Previous studies have shown that Emax is related to ventricular size and myocardial mass, which makes comparison between different individuals or individual groups problematic.18 To minimize this effect, we normalized Emax for myocardial mass (Emax_i). In addition, we assessed RV fiber stress. Both Emax_i and systolic fiber stress were elevated in patients with PHT. This finding indicates that the noted increase in Emax_i is due to an enhanced myocontractile state rather then ventricular hypertrophy. However, the influence of gender and age on Emax_i cannot be fully excluded and must be investigated in future research in larger population.
In this study, pulmonary vascular resistance was measured with an MRI method recently proposed by Razavi et al.13 Pulmonary vascular resistance, a measure of RV afterload, was significantly elevated in patients with PHT but with 14.2±4.5 Wood units · m2 at subsystemic levels. In these patients, increased RV afterload caused enhanced systolic contractile function (increased Emax_i) but reduced RV pump performance (decreased SV and CI). Interestingly, both RV and LV chamber volumes were diminished in this group of patients. These findings are similar to experimental studies performed in sheep after 2 months of pulmonary stenosis,3 whereas studies involving adult patients with prolonged increased RV afterload demonstrated a progressive dilation of RV volumes.27 Although further studies are needed to elucidate underlying mechanisms, it may be hypothesized that small RV volumes, as noted in the present study, are due to a combination of limited diastolic filling in the presence of eccentric myocardial hypertrophy and enhanced myocardial contractile performance. In addition, our findings also indicate that important serial interplay between the RV and LV takes place because reduced RV outputs cause decreased LV filling.5,28 Furthermore, configurational changes of the RV might interplay with the LV and cause decreased LV filling, even though chamber volumes of the RV are not enlarged.29 A flattened interventricular septum, noted in the present study on MR short-axis images, indicates that parallel interaction between both ventricles is possibly mediated by changes in septal configuration (Figure 5). This finding is in line with that observed on echocardiography in patients with increased RV afterload.30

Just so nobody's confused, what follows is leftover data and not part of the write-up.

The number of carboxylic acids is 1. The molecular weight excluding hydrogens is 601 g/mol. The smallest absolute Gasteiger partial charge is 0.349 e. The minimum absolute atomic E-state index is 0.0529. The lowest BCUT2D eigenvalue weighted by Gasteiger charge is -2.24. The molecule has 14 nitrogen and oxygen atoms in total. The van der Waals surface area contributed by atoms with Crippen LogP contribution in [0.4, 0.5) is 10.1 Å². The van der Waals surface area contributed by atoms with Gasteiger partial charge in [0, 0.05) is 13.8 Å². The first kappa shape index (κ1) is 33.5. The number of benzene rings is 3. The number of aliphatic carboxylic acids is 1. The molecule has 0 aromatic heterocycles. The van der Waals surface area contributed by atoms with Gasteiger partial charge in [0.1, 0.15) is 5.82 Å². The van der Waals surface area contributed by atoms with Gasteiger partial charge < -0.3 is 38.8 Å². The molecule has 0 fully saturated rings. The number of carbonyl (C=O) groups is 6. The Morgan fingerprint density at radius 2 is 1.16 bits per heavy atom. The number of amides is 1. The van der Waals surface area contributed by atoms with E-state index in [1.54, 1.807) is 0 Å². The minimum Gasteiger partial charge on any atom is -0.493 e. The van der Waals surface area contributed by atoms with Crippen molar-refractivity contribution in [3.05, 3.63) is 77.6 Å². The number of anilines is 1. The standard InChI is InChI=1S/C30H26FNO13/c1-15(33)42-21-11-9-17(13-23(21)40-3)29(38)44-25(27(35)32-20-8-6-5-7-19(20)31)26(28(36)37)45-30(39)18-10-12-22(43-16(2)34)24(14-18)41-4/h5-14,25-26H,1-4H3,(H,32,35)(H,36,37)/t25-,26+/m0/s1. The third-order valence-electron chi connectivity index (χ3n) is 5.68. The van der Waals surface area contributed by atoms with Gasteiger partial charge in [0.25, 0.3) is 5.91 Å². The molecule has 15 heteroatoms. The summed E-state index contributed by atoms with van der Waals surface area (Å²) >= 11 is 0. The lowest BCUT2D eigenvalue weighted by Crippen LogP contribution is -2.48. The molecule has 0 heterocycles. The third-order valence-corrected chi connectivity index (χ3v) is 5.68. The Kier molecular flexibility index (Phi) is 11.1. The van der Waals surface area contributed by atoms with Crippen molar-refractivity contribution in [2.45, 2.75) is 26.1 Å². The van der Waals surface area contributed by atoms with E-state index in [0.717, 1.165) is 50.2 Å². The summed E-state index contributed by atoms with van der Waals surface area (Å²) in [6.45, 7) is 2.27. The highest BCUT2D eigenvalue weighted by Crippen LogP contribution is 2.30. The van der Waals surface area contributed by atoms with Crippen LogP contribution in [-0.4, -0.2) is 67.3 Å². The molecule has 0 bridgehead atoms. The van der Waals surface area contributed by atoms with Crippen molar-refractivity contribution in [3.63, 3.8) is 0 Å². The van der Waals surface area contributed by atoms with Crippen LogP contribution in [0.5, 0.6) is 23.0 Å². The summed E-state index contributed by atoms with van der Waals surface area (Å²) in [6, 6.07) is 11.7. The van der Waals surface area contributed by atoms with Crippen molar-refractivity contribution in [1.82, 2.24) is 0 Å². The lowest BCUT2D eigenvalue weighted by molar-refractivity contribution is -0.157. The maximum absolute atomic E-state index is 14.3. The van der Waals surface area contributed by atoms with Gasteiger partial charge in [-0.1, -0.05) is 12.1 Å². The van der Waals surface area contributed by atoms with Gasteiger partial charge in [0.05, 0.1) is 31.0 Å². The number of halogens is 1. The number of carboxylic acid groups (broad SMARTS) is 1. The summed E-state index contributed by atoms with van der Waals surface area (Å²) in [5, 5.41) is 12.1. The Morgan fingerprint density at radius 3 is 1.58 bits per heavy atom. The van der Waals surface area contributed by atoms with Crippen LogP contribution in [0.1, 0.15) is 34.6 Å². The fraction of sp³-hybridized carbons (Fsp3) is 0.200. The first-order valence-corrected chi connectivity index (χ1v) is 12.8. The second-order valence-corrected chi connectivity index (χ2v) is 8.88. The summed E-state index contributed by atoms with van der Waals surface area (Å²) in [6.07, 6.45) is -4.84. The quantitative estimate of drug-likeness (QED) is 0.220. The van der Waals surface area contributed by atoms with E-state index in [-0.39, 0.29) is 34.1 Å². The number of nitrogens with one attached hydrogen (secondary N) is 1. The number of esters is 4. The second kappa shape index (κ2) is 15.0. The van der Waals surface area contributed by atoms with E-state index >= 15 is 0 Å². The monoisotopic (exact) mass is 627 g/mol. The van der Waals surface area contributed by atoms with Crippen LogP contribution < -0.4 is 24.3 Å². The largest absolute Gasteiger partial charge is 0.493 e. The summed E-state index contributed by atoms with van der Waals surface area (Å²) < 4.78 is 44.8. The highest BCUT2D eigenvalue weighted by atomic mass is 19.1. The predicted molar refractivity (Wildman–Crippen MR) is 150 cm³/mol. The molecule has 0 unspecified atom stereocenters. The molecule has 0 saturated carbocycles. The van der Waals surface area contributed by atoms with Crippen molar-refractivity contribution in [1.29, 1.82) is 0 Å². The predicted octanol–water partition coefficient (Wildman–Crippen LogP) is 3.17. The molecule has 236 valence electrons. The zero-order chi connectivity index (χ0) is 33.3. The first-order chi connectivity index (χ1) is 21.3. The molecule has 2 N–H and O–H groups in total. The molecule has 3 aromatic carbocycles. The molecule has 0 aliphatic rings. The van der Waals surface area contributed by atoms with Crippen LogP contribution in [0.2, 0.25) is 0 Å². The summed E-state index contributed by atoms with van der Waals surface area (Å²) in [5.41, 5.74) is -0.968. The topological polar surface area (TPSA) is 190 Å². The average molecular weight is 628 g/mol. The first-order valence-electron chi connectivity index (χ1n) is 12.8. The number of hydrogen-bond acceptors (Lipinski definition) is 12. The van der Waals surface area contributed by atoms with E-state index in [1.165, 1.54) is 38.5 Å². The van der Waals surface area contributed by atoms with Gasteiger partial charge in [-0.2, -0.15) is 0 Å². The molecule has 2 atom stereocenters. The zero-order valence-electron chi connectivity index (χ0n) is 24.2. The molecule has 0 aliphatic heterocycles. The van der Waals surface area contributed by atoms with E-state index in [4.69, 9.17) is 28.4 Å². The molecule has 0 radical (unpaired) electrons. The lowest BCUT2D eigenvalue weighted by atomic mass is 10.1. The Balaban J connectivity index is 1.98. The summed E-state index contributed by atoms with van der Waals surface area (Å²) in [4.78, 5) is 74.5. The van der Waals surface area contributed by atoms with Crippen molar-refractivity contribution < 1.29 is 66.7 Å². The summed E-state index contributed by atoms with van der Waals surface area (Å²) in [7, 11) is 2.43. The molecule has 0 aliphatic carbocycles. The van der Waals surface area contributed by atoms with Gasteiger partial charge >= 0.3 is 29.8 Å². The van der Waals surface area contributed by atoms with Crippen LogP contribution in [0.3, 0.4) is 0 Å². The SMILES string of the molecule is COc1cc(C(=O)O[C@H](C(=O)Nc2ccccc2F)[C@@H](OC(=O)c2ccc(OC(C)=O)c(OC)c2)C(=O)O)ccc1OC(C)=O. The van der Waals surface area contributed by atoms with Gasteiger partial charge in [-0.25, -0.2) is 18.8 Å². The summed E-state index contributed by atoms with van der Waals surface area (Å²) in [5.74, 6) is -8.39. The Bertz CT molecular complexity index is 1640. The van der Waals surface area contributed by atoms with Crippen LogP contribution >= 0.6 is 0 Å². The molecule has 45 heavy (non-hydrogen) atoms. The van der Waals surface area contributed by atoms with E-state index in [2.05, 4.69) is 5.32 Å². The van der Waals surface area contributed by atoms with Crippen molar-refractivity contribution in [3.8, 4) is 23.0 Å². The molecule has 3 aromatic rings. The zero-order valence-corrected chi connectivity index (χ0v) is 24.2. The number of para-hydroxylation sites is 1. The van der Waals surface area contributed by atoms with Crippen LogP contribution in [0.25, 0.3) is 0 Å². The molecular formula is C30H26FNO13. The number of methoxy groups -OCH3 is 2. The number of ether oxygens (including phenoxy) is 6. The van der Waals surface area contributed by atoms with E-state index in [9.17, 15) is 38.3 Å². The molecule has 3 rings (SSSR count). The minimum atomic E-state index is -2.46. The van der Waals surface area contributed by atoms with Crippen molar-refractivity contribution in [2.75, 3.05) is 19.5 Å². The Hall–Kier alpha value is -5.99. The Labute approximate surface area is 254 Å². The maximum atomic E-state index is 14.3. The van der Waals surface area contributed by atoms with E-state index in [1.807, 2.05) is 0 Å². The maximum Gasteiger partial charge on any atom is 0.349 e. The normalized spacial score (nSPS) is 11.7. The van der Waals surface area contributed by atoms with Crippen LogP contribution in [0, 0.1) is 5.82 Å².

In control patients, the ratio of Emax to Ea was 1.9, which is consistent with normal values previously reported in pigs and dogs and reflects a good matching of RV systolic properties to its afterload.6,15,22 In contrast, in PHT patients, the ratio of Emax to Ea was significantly smaller, indicating an unfavorable coupling between the RV and pulmonary vascular system with inefficient mechanical work production.6,22 This finding can explain, at least partially, the noted decreased RV pump performance.
RV function often determines morbidity and mortality in patients with primary or persistent forms of secondary PHT. For clinicians and surgeons caring for such patients, precise monitoring of both pulmonary vascular and RV function is essential for optimal decision making. RV afterload and its mechanical interaction to the ventricle, ventricular pump performance, and the contractile state of the myocardium are parameters that can possibly guide treatment strategies.
RV myocardial contractility can be determined accurately with the proposed MRI method, which is applicable in the clinical setting. Furthermore, the results of this study indicate that subsystemic chronic RV pressure overload leads to a compensatory hypertrophic response and additional enhanced RV myocardial contractility. However, inefficient RV mechanical work production and reduced filling of the LV, possibly mediated partly by diastolic septal interaction, lead to reduced biventricular pump performance. Further validation of the proposed methodology is necessary, particularly for its application to the failing RV. Our physiological findings need to be confirmed in a larger group of patients.